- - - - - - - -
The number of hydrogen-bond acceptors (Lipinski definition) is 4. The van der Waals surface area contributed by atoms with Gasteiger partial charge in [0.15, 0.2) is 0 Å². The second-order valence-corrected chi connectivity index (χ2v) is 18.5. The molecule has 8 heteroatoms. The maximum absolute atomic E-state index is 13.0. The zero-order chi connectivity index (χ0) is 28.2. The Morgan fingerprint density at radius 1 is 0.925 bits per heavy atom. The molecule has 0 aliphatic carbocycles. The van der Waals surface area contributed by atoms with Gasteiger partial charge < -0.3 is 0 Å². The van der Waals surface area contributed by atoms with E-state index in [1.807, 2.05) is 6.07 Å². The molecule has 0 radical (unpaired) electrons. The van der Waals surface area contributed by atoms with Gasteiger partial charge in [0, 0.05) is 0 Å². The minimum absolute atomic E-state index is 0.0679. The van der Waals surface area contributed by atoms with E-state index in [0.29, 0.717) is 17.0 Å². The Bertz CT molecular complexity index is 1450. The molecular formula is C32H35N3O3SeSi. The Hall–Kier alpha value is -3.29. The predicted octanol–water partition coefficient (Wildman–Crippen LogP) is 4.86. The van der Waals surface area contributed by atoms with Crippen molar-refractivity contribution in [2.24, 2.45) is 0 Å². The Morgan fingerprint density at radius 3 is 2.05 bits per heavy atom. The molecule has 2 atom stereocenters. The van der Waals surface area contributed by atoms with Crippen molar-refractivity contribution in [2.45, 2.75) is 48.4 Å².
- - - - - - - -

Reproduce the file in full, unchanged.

The number of hydrogen-bond acceptors (Lipinski definition) is 4. The van der Waals surface area contributed by atoms with Gasteiger partial charge in [0.15, 0.2) is 0 Å². The second-order valence-corrected chi connectivity index (χ2v) is 18.5. The molecule has 8 heteroatoms. The maximum absolute atomic E-state index is 13.0. The zero-order chi connectivity index (χ0) is 28.2. The Morgan fingerprint density at radius 1 is 0.925 bits per heavy atom. The molecule has 0 aliphatic carbocycles. The van der Waals surface area contributed by atoms with Gasteiger partial charge < -0.3 is 0 Å². The van der Waals surface area contributed by atoms with E-state index in [1.807, 2.05) is 6.07 Å². The molecule has 0 radical (unpaired) electrons. The van der Waals surface area contributed by atoms with Gasteiger partial charge in [0, 0.05) is 0 Å². The minimum absolute atomic E-state index is 0.0679. The van der Waals surface area contributed by atoms with E-state index in [0.29, 0.717) is 17.0 Å². The Bertz CT molecular complexity index is 1450. The molecular formula is C32H35N3O3SeSi. The Hall–Kier alpha value is -3.29. The predicted octanol–water partition coefficient (Wildman–Crippen LogP) is 4.86. The van der Waals surface area contributed by atoms with Crippen molar-refractivity contribution in [2.24, 2.45) is 0 Å². The Morgan fingerprint density at radius 3 is 2.05 bits per heavy atom. The molecule has 2 atom stereocenters. The van der Waals surface area contributed by atoms with Crippen molar-refractivity contribution in [2.45, 2.75) is 48.4 Å².